“And whoso fyndeth hym out of swich blame,
They wol come up . . .”
“Whoever finds himself not guilty of such, they should come up…”
—Chaucer, The Pardoner’s Prologue. Translation by me–I was an English major.
The American Dialect Society’s Word Of The Year for 2015 was the word they used as a singular pronoun. The usage goes back to the 1300s, probably less than a hundred years after we borrowed the word itself from the Old Norse pronoun þeir. In the dialect of English that I grew up speaking, it’s used to refer to a single person in the third person when their (wow–there it is–I didn’t plan that!) gender is not known or not relevant. If someone lost their cell phone, Beverly has it. If one more person tells me “God needed your mother for an angel,” I’m going to punch them right in the fucking stomach. If you see a dog with a bone in their mouth, don’t try to take it from them. There’s a beautiful analysis of Jane Austen’s use of singular they at this web page on the pemberley.com web site, your home for all things Austentatious. The author points out that there are some grammatical constructions that you can tell Austen disapproved of because she only puts them in the mouths of characters who are idiots. This isn’t one of them–Austen uses it narratively.
The American Dialect Society singled out they specifically for its conscious use as a gender-neutral or gender-non-binary pronominal referent for even a known person:
As far as I know, France and the French language haven’t much gotten into the question of whether or not gender is binary and, if not, how we should do pronominal reference (i.e. using words like he/she/it/they/zhe/ix), but gender inclusivity is definitely an issue. It’s an especially thorny issue in France because in French, every noun has a gender. We have a very small number of such nouns in English–king/queen, actor/actress, man/woman, boy/girl, bachelor/bachelorette, etc. In French, though, every noun has a gender. Choix (choice)? Male. Liberté (liberty)? Female. Pied (foot)? Male. Main (hand)? Female. Many, many words referring to humans are gendered–director (directeur for a male, directrice for a female), actor (comédien for a male, comédienne for a female), dancer (danseur for a male, danseuse for a female), student (étudiant for a male, étudiante for a female)–on and on. Some words only have one form, and French people struggle with those–for example, there’s a very current controversy over whether female ministers in the government should be referred to as Madame le ministre (with the male definite article le that ministre requires grammatically) or as Madame la ministre (with the female definite article that Madame seems like it ought to go with). (I think that the ministers themselves prefer Madame la ministre, but the (female head of the) French Academy insists that it is Madame le ministre and that Madame le ministre it will stay.)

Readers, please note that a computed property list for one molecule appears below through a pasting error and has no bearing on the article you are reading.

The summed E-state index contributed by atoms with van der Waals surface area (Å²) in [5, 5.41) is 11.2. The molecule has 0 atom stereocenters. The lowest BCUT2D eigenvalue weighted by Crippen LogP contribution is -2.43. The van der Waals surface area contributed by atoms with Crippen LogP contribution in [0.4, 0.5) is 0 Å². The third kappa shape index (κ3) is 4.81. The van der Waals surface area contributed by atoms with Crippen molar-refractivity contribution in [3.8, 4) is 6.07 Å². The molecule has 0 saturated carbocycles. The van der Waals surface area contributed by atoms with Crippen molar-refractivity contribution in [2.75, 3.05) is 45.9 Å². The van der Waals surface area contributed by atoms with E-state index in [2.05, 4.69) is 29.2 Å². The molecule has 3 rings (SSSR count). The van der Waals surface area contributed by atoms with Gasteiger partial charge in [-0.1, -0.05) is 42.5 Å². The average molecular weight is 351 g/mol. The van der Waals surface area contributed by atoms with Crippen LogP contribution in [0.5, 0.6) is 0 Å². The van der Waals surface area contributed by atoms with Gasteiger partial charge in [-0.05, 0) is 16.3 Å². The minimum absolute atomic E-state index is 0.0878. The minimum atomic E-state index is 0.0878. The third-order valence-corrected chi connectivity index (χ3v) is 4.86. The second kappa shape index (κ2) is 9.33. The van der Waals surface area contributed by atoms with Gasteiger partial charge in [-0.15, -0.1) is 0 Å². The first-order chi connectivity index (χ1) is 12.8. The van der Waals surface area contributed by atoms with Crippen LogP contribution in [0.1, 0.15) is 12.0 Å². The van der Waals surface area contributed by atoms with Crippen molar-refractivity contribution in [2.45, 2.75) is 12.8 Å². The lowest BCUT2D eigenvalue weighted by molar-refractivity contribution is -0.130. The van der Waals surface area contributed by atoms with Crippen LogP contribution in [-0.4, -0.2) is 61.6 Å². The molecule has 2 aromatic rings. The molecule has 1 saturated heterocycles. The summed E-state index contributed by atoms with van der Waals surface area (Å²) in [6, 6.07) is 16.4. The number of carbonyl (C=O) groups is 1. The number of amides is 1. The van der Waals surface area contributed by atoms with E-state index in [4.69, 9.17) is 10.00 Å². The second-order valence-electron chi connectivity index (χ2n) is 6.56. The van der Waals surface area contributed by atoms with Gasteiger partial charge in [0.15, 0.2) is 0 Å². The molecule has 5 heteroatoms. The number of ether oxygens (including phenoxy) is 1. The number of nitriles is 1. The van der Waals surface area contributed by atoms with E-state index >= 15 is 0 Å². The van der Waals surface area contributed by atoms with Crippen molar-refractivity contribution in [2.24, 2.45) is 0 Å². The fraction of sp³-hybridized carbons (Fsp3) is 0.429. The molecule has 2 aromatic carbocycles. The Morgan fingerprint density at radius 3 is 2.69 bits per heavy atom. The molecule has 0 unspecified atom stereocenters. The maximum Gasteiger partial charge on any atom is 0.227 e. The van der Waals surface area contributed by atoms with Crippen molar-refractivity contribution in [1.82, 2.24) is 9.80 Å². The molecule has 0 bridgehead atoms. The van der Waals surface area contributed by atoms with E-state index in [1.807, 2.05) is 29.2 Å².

How do you go about being gender-neutral in French, then? Here’s one attempt to do it. It showed up in my email inbox yesterday. What you’ll see is that the writer attempts to be not gender neutral, exactly, but rather gender inclusive: all of the nouns and adjectives have been modified so as to refer to both males and females.
All of the hyphenated things are attempts to make the words cover both genders, rather than just one. Most of these work. A male PhD student is a doctorant, and a female PhD student is a doctorante; the writer has written doctorant-e-s to try to cover the plural of both male and female PhD students. “Advanced” would be avancés for the male plural and avancées for the female plural; the writer tries to cover both of them with avancé-e-s. This technique doesn’t always work smoothly. The male plural of “desirous of” or “wanting to” would be désireux de, and the female plural would be désireuses de; the writer has tried to cover both with désireux-ses, which doesn’t work out as cleanly as doctorant-e-s, but one gets the idea. It works out even less well for the plural of “researcher,” which would be chercheurs for males and chercheuses for females; the writer went with chercheur-e-s, rather than chercheurs-seuses, as they did (there it goes again–I don’t know the writer’s gender, so my dialect uses they as a singular pronoun) for désireux-ses.
A very common way that I see people try to be gender-inclusive in writing is by repeating nouns and pronouns that refer to people in the male and female forms. Here’s an email about a Meetup in Paris about machine learning (a technique for getting computers to learn how to do things):
It’s saying “for those of us who stayed here in Paris,” but the word those is repeated: once in the female plural form celles, and once in the male form ceux. It’s the same technique that we use in English if we write he or she.